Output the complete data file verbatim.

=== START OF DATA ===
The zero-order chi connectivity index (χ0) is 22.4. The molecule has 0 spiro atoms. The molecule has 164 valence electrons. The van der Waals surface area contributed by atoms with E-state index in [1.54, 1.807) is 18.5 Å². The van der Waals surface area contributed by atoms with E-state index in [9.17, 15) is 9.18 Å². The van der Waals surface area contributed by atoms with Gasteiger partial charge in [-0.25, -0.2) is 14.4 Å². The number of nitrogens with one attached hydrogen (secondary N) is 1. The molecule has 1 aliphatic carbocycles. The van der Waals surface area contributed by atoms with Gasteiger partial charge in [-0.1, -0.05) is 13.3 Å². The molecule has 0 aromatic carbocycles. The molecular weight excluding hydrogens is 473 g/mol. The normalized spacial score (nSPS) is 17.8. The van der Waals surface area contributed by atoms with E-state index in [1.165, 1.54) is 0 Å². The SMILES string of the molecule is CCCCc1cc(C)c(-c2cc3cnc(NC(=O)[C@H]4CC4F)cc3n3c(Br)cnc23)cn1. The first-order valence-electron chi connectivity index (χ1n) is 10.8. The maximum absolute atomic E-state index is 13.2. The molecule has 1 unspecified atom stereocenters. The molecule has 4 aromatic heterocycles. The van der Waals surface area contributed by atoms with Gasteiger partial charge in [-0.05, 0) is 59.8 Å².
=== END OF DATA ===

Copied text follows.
The zero-order chi connectivity index (χ0) is 22.4. The molecule has 0 spiro atoms. The molecule has 164 valence electrons. The van der Waals surface area contributed by atoms with E-state index in [1.54, 1.807) is 18.5 Å². The van der Waals surface area contributed by atoms with E-state index in [9.17, 15) is 9.18 Å². The van der Waals surface area contributed by atoms with Gasteiger partial charge in [-0.25, -0.2) is 14.4 Å². The number of nitrogens with one attached hydrogen (secondary N) is 1. The molecule has 1 aliphatic carbocycles. The van der Waals surface area contributed by atoms with Gasteiger partial charge in [-0.1, -0.05) is 13.3 Å². The molecule has 0 aromatic carbocycles. The molecular weight excluding hydrogens is 473 g/mol. The normalized spacial score (nSPS) is 17.8. The van der Waals surface area contributed by atoms with E-state index in [1.165, 1.54) is 0 Å². The SMILES string of the molecule is CCCCc1cc(C)c(-c2cc3cnc(NC(=O)[C@H]4CC4F)cc3n3c(Br)cnc23)cn1. The first-order valence-electron chi connectivity index (χ1n) is 10.8. The maximum absolute atomic E-state index is 13.2. The molecule has 1 unspecified atom stereocenters. The molecule has 4 aromatic heterocycles. The van der Waals surface area contributed by atoms with Gasteiger partial charge in [-0.05, 0) is 59.8 Å².